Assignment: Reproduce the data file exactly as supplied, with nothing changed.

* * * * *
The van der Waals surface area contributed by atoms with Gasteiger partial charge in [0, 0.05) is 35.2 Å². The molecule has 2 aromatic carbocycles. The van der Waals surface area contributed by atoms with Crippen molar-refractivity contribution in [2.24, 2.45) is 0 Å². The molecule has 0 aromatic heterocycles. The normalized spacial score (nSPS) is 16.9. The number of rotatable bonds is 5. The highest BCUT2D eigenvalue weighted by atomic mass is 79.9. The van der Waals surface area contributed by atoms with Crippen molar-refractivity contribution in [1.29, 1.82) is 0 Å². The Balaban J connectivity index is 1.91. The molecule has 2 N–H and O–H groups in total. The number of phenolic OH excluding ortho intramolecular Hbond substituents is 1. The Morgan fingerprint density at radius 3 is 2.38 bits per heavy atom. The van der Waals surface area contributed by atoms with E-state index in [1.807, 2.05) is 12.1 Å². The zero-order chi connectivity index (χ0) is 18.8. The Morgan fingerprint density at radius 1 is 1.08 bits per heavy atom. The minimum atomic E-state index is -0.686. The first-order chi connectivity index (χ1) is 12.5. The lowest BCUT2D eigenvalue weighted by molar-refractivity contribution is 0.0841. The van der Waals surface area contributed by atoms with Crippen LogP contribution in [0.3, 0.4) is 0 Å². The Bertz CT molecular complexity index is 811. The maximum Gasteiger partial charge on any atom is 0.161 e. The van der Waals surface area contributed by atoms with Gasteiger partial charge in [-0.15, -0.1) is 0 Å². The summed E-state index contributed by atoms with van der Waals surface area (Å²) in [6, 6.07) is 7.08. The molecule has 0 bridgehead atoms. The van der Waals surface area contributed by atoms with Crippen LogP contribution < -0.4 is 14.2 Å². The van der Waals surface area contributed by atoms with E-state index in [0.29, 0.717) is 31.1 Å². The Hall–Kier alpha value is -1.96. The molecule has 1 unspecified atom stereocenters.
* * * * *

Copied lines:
The van der Waals surface area contributed by atoms with Gasteiger partial charge in [0, 0.05) is 35.2 Å². The molecule has 2 aromatic carbocycles. The van der Waals surface area contributed by atoms with Crippen molar-refractivity contribution in [2.24, 2.45) is 0 Å². The molecule has 0 aromatic heterocycles. The normalized spacial score (nSPS) is 16.9. The number of rotatable bonds is 5. The highest BCUT2D eigenvalue weighted by atomic mass is 79.9. The van der Waals surface area contributed by atoms with Crippen molar-refractivity contribution in [1.29, 1.82) is 0 Å². The Balaban J connectivity index is 1.91. The molecule has 2 N–H and O–H groups in total. The number of phenolic OH excluding ortho intramolecular Hbond substituents is 1. The Morgan fingerprint density at radius 3 is 2.38 bits per heavy atom. The van der Waals surface area contributed by atoms with E-state index in [1.807, 2.05) is 12.1 Å². The zero-order chi connectivity index (χ0) is 18.8. The Morgan fingerprint density at radius 1 is 1.08 bits per heavy atom. The minimum atomic E-state index is -0.686. The first-order chi connectivity index (χ1) is 12.5. The lowest BCUT2D eigenvalue weighted by molar-refractivity contribution is 0.0841. The van der Waals surface area contributed by atoms with Crippen LogP contribution in [0.3, 0.4) is 0 Å². The Bertz CT molecular complexity index is 811. The maximum Gasteiger partial charge on any atom is 0.161 e. The van der Waals surface area contributed by atoms with Gasteiger partial charge in [-0.15, -0.1) is 0 Å². The summed E-state index contributed by atoms with van der Waals surface area (Å²) in [6, 6.07) is 7.08. The molecule has 0 bridgehead atoms. The van der Waals surface area contributed by atoms with Crippen LogP contribution < -0.4 is 14.2 Å². The van der Waals surface area contributed by atoms with E-state index in [0.29, 0.717) is 31.1 Å². The Hall–Kier alpha value is -1.96. The molecule has 1 unspecified atom stereocenters.